The definition of the abbreviation BDSM as given by Wikipedia and other sources is vague to say the least.

Quote: “BDSM is a variety of erotic practices or roleplaying involving bondage, dominance and submission, sadomasochism, and other interpersonal dynamics.”

Other interpersonal dynamics? Yes, there are infinite ‘other interpersonal dynamics’ in this world. That could be father and daughter having sex, or you bashing the skull of your neighbor, just because his music is too loud.

Wherever your phantasies may lead you after reading Wikipedia’s definition of BDSM, it is of the utmost importance to keep in mind that BDSM in its many forms is always an act of love or attraction between two or more consenting adults. Role-play without consent of all parties is not commonly defined as BDSM.

Interestingly enough a regular visitor of BDSM parties or events will notice that many of the people gathering are not so much into bondage, dominance, submission or sadomasochism. They are the Fetishists, the missing F in the abbreviation BDSM. Let’s have a look at Wikipedia’s definition of fetishism.

“Sexual fetishism or erotic fetishism is a sexual focus on a nonliving object or nongenital body part. The object of interest is called the fetish; the person who has a fetish for that object is a fetishist. A sexual fetish may be regarded as a non-pathological aid to sexual excitement, or as a mental disorder if it causes significant psychosocial distress for the person or has detrimental effects on important areas of their life.”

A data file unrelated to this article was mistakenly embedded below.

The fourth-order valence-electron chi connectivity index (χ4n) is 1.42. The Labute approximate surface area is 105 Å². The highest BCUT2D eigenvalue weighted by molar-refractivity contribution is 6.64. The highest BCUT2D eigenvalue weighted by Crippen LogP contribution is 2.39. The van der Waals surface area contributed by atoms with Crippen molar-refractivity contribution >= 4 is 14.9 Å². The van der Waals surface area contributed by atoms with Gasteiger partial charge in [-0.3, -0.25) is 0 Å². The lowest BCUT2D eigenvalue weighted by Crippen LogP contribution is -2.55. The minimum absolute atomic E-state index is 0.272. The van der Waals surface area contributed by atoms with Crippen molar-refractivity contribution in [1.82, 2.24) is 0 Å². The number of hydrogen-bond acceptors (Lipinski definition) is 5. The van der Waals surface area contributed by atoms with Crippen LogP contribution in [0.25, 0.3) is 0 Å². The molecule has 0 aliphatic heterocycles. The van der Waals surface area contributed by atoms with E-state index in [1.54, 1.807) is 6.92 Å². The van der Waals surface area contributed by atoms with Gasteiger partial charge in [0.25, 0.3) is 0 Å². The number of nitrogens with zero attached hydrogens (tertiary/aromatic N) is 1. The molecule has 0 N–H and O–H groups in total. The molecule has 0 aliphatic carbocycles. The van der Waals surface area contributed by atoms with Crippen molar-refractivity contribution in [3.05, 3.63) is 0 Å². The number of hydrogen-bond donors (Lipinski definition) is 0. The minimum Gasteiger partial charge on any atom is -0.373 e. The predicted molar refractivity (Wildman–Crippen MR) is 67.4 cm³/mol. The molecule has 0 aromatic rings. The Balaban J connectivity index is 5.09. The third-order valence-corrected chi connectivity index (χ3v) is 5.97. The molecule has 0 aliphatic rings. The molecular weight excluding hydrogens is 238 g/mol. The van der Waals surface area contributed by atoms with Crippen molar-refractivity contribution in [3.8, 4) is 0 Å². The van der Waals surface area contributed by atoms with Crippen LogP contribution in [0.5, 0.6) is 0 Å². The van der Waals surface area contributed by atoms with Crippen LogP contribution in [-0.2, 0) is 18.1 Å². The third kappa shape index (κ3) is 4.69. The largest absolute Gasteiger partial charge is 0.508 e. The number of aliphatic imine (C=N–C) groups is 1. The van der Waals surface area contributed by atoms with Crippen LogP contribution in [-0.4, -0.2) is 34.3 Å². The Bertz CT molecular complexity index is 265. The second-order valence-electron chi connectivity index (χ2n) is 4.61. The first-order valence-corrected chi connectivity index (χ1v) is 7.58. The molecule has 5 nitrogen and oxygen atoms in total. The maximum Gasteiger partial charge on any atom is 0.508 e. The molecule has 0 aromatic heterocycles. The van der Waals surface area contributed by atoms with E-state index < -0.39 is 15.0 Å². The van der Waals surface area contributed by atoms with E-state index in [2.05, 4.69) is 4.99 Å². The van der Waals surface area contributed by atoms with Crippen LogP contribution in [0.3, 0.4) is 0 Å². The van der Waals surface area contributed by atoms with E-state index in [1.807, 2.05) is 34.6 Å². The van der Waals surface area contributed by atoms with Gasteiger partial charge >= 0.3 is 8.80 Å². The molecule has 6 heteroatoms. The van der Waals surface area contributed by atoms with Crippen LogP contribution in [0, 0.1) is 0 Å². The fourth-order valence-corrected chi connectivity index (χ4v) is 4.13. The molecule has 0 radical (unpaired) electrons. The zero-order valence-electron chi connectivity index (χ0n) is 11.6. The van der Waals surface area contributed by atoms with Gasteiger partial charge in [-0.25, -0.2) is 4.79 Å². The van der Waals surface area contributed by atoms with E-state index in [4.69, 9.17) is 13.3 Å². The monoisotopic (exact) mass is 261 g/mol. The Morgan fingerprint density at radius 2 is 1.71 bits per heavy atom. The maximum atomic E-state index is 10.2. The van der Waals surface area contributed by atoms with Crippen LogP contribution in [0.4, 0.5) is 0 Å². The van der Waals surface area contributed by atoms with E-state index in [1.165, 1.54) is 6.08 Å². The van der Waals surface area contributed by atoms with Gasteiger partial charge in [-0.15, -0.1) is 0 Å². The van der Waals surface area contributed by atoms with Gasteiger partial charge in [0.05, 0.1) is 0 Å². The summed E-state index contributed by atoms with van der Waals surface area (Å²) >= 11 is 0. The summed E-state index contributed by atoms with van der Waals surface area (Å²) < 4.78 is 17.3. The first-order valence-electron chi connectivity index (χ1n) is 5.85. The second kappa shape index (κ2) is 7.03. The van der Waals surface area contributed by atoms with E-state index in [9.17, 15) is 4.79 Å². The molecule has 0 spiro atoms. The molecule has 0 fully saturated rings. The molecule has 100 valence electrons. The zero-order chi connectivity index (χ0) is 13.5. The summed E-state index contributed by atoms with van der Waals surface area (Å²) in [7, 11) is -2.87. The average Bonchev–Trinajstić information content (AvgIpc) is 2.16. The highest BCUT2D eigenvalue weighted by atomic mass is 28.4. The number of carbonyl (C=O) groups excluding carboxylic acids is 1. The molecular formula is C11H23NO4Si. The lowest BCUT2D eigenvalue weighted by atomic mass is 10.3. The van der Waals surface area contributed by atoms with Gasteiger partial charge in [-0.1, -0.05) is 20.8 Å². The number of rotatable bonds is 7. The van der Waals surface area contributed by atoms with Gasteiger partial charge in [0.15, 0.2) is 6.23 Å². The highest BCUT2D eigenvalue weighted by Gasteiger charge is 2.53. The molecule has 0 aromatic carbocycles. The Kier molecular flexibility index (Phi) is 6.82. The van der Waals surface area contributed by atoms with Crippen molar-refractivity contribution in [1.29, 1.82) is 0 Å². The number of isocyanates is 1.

Although this definition has the feel of authenticity and shows a strong need to present a precise definition, it is also obvious that the author has a strong affinity with clinical psychology. It shines through in his or her need to separate ‘non-pathological’ sexual excitement from those forms of arousal that can be connected to a mental disorder.

This definition of fetishism seems a little outdated to me. It reminds me of the very early psychologists who considered homosexuality to be a pathological disorder, unless the act of love between two men took place on a long sea journey or in a prison. In those cases they were inclined to look at acts of homosexuality as a form of non-patholigal arousal ignited by the long absence of women.

With this site I will try to defend my idea that Fetishism and BDSM are interconnected. From this moment on I will refer to this broader spectrum of sexual preferences as BDSMF. In my section ‘Observations’ I will try to deliver cases that show this connection.

Let me remind you that I am not a scholar nor a sexologist. I base my theories on over thirty years of experience through living and working in what is often described as the BDSM-scene.

Hans van der Kamp



Dr. Gloria Brame Banner